The call was made to keep Kevin Harvick on track for the run to the finish in the Foxwoods Resort Casino 301, and the former champion prevailed in what came down to a last-lap fight with Denny Hamlin.
Harvick held on, making it back-to-back wins at New Hampshire Motor Speedway as he claimed his first Monster Energy NASCAR Cup Series win of the season on Sunday afternoon. After getting a shove into Turn 1 on the last lap, Harvick and Hamlin drag raced down the backstretch before Harvick cut up in front of Hamlin in Turns 3 and 4 to beat him to the finish line.
“I didn’t think we had a chance to win staying out, but Rodney (Childers, crew chief) and those guys made a great call with our Busch Beer/National Forest Foundation car,” said Harvick of his 46th career win. “We had a good car all day, we just never could get track position. Stayed out there, ran a lot of good laps, I didn’t want to see that traffic there at the end — it really made my car tight — and he (Hamlin) got to me.
“He tried to move me out of the way down there,” Harvick continued, “and I knew that was coming as close as he was, so I just stood on the brakes, and I’m like half throttle down the back straightaway. I’m like, you’re not getting under me again, and he drove to the outside of me and I just waited until he got near me and I just put a wheel on him.”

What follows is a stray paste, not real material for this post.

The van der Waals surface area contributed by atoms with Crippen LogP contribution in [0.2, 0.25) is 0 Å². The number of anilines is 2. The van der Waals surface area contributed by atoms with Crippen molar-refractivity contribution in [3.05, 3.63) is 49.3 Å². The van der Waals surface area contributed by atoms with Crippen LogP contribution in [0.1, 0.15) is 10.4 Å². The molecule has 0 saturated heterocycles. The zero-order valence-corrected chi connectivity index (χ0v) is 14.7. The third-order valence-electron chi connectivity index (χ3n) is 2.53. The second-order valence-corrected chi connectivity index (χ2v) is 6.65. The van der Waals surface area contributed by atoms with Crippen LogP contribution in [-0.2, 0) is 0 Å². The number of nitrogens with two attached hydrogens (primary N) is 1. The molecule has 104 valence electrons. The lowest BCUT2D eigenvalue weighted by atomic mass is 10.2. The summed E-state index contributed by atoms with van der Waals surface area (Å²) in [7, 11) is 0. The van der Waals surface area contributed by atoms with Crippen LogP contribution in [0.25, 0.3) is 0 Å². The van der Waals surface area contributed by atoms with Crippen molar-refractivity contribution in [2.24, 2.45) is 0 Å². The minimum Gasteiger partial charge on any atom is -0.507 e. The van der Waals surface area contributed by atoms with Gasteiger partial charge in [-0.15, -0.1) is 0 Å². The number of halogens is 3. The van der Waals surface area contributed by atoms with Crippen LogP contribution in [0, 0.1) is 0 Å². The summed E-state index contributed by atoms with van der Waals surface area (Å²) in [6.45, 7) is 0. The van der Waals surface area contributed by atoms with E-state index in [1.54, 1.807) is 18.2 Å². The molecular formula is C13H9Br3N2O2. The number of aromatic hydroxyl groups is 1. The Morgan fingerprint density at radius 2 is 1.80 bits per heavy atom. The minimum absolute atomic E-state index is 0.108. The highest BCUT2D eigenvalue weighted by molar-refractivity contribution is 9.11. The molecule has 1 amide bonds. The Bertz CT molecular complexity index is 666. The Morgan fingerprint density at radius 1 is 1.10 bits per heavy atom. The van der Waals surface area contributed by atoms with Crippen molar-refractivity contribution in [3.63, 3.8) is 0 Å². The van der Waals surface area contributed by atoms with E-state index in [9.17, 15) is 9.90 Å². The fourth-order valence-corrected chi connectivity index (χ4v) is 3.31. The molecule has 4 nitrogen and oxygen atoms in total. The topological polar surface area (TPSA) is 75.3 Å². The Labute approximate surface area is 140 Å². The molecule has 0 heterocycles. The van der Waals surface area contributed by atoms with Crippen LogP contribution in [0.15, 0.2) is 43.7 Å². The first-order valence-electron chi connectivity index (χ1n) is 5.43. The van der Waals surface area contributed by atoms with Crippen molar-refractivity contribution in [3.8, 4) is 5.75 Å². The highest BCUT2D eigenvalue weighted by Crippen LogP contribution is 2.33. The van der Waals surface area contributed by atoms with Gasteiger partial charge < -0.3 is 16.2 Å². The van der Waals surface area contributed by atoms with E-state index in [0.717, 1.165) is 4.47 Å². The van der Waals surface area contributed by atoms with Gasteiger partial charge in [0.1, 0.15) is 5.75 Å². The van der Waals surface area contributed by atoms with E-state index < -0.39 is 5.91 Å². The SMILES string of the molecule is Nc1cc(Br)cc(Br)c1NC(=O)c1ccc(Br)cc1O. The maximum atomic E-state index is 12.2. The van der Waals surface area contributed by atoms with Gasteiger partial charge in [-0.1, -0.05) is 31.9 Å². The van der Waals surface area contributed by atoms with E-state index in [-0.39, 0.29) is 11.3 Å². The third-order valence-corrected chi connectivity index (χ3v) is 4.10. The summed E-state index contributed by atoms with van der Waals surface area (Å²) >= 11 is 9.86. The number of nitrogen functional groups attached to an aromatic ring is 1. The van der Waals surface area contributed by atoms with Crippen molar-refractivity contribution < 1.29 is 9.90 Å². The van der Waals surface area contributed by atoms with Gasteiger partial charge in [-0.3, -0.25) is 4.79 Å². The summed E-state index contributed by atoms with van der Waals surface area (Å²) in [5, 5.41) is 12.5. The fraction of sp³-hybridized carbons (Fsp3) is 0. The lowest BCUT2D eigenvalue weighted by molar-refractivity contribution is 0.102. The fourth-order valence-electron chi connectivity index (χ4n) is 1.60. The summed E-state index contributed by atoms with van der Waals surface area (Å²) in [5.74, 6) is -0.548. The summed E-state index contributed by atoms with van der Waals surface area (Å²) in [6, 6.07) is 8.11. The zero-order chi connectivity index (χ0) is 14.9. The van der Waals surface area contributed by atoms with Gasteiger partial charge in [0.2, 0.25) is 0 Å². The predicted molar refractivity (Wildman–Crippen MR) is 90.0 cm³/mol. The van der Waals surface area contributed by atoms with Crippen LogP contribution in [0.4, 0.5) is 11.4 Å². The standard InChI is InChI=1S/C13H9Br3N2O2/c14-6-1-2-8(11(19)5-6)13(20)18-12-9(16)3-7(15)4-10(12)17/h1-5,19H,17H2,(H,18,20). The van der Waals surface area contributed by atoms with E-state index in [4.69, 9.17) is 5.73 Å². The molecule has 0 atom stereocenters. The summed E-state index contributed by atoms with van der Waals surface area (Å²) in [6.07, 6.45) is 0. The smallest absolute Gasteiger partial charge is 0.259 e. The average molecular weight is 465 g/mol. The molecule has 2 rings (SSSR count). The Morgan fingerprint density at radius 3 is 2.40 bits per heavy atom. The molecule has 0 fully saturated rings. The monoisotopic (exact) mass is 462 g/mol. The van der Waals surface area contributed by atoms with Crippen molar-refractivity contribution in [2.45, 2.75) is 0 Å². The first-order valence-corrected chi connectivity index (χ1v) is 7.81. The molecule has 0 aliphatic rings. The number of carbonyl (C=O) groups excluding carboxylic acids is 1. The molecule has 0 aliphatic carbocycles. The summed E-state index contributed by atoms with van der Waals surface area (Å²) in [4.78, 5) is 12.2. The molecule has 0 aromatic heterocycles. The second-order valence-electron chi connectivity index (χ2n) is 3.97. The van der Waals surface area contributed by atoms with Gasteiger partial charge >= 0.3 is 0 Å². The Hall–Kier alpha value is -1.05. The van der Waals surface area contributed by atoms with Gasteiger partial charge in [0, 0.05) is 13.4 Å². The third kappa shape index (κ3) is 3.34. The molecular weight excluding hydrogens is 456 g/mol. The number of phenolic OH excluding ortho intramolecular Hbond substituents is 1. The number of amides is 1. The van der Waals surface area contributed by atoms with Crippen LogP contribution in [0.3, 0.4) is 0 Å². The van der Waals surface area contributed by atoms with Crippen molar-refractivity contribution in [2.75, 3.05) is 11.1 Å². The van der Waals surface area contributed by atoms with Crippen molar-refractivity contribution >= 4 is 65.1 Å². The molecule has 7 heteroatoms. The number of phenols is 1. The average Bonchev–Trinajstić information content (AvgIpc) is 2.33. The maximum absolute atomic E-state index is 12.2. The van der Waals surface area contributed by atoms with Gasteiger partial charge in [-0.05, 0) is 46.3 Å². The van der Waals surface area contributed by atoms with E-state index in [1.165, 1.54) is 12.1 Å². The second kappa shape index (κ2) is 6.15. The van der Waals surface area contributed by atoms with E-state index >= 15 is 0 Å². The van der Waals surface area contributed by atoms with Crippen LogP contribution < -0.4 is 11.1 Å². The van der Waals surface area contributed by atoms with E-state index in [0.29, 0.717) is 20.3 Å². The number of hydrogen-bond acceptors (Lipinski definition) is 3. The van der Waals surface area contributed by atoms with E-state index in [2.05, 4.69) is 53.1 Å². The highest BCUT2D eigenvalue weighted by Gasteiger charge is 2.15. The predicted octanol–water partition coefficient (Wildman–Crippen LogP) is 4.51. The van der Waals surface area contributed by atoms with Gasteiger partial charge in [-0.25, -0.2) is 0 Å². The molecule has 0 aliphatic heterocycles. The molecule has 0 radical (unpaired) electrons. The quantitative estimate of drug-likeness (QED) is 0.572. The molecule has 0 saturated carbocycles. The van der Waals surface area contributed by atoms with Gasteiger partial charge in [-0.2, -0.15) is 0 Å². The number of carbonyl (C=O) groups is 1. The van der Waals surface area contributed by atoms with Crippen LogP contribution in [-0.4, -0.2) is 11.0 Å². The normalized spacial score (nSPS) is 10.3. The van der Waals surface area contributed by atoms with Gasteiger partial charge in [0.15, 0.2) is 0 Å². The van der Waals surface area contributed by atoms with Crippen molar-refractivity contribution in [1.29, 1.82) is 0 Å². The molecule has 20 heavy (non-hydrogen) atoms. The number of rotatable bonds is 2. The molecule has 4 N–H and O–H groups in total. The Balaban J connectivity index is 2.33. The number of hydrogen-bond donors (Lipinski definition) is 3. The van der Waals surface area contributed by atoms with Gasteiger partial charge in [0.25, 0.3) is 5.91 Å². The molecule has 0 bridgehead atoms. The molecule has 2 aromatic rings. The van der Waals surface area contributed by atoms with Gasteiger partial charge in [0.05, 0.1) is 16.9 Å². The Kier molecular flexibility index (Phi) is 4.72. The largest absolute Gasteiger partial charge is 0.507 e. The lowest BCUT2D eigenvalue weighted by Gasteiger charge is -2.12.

Childers kept his driver on track for the race’s final restart with 29 laps to go, the idea being that either Harvick would hold off the field and finally win or slide back to around seventh, which is where his Stewart-Haas Racing Ford Mustang had run most of the day.
Hamlin restarted third and set his sights on Harvick after getting around Joe Gibbs Racing teammate Erik Jones. But Hamlin didn’t get to Harvick’s bumper until the final lap, closing the gap into Turn 1 and making slight contact with his back bumper. Harvick then went low, and Hamlin stayed higher in the groove in the final two corners.
“I kind of shoved him up a little higher and tried to get him out of the groove,” said Hamlin, who started at the back in a backup car and led 113 laps. “I wanted to just tap him there, but I didn’t want to completely screw him. I at least wanted to give him a fair shot there, and then down the backstretch kind of let off and I’m like, all right, well I’ll just pass him on the outside and try to do this thing the right way.
“As I got that big run he just turned right — but I would do the same thing. It was a fun race. Congratulations to him and his team, they made a great call there at the end. It was fun … Shit. I don’t know. Second sucks.”
Jones finished third, with Ryan Blaney and Matt DiBenedetto rounding out the top five. The rest of the top 10 were Martin Truex Jr., Ryan Newman, Kyle Busch, Joey Logano, and pole-sitter Brad Keselowski.
Kyle Busch won Stage 1, his seventh stage win of the season. Aric Almirola, who finished 11th, won the second stage in a short dash to its conclusion.
The first half of the day had been dominated by Kyle Busch, who led a race-high 118 laps. However, multiple problems plagued Busch late in the day, such as losing his track position on pit road and even hitting the wall to bring the caution out.
There were nine cautions for 48 laps and 14 lead changes among seven drivers.